And, yes, they still won’t pay the players above what’s minimally required.
With that out of the way, most of the signs the past few days have been pointing toward Jimbo Fisher leaving Florida State for the same job at Texas A&M. While FSU is urging its current head coach to make a decision sooner rather than later, it’s looking as if Fisher won’t make one until after he coacheshis 5-6 Seminoles in a matchup with Louisiana-Monroe Saturday that essentially amounts to a bowl play-in game.
Barring something unexpected over the next 48 hours or so — FlightAware y’all — Fisher is expected to make his highly-anticipated decision shortly after the end of the regular-season finale. Ahead of that, and after a closed-door meeting of the university’s regents Thursday, A&M is reportedly prepared to roll out a very plush financial red carpet for the head coach.
Now, I’m no mathematician, but that works out to be ***runs out of fingers, takes off shoes, runs out of toes*** a lot of money over an unheard of period of time for the 52-year-old Fisher.
Whether the dollar amount or length is dead-on-balls accurate is immaterial; what’s apparent is that A&M is showing a head coach who made $5.7 million this year that they are prepared to do whatever it takes to land someone who’s already won one national championship and believes can win another in College Station. In the toughest division in all of college football — but with the facilities he craves to compete with the best already in place.
MONROE COUNTY, Fla. (WFLA/WTVJ) – A woman who was rescued from Hurricane Irma died after she was hit by a car while riding her bicycle.
Two and a half months ago, Chris Guinto rescued Rena Mondzioch as she was trapped in a home in Big Coppit Key.
Guinto is now grieving for the woman he rescued and began to fall in love with.
“There’s no words,” he said. “There’s no words. Best times of my life meeting her and Irma. And we were together pretty much the entire time.”
According to FHP, Mondzioch had just left work and was riding home in a bike lane when the vehicle hit her.
She died on the scene on US-1.
“She was extremely strong, not just female, but person I ever met. We were gonna move, leave the Keys, start somewhere new, just to get away. Something somewhere didn’t matter,” Guinto said. “Everybody was saying that I was her angel. I didn’t believe that. But I think she was just mine.”
The vehicle used in the hit-and-run accident was located and investigators are now questioning a person of interest.
(WFTV)– As more medical marijuana dispensaries open in Florida, one state representative is warning users that they can face serious legal consequences if they also own a gun.
Rep. Cord Byrd is a lifetime outdoorsman and hunter and has dubbed himself the “Florida gun lawyer” in his private practice.
With his history and knowledge of gun laws, Byrd has taken it upon himself to make sure medical marijuana users in the state know that their medicine and guns don’t mix.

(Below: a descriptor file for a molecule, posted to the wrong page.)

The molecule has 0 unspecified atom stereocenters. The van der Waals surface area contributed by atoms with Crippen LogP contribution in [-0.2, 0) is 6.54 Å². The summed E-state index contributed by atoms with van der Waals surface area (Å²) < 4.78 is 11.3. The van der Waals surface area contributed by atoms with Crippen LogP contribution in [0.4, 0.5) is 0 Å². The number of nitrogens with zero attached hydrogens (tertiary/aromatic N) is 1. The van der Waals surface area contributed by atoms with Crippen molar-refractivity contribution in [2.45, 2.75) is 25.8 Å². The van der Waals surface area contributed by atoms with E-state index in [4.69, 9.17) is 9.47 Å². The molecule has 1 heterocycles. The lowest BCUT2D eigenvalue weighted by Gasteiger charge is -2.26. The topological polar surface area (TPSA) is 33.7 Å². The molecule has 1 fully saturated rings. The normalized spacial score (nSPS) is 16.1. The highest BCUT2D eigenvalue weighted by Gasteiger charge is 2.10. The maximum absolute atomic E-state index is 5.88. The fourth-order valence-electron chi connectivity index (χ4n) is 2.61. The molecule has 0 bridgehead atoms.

“(People think) ‘I have a constitutional right in Florida (to use) medical marijuana. I have my state-issued card,’” Byrd said. “And they’re not thinking about the Second Amendment implications.”
Speaking to Channel 9 via Facetime, Byrd explained that possessing medical marijuana while having or buying a gun can carry a penalty of up to 10 years in prison.
“I won’t say it will happen, but I will advise someone who calls me that it certainly is a possibility,” he said.
The prohibition is clearly explained on forms required when a person is purchasing a firearm, Byrd said.
Federal law prohibits any “unlawful user” of a controlled substance to purchase a firearm, and it doesn’t matter if Florida has legalized medical marijuana, he said.
“People are going to look at that and say, ‘Oh, I’m not unlawful. I’m licensed in my state,’” Byrd said.
The forms clarify that “the use or possession of marijuana remains unlawful under federal law, regardless of whether it has been legalized or decriminalized for medicinal or recreational purposes in the state where you reside.”
The rule was challenged in U.S. Circuit Court last year, but was upheld by a federal court.
Byrd said he doesn’t believe it is fair to force people to navigate the complex divide between state and federal laws.
“(It is) the choice of, ‘Do I get the medicine that I need, or lose a constitutional right?’ and we’ve got to figure this out,” he said.
There’s an increased security presence after multiple students were arrested for a big fight at East Lee County High School.
The chaos broke out in between classes.
“It was like a brawl, it was crazy,” said Asaf Martinez, a student at East Lee High.
“Students came in the class and told me everything that happened, and I was just in shock,” said sophomore Blake Whitlock. “And I went on Snapchat and saw the group chat and saw everything that was happening.”
Seven students were arrested and six of them were charged with misdemeanors. Jamila Fabius, 16, faces three felony charges for her role in the fight.
“All this stuff happened and I don’t feel safe with my daughter there,” said Tailanis Rodriguez.
School district staff increased security on campus on Thursday for classes. It was a scene that was much different than the day before.
“There was a lot more security, a lot more cops,” Whitlock said. “Two cops were in lunches, and we had to call security to go to the bathroom.”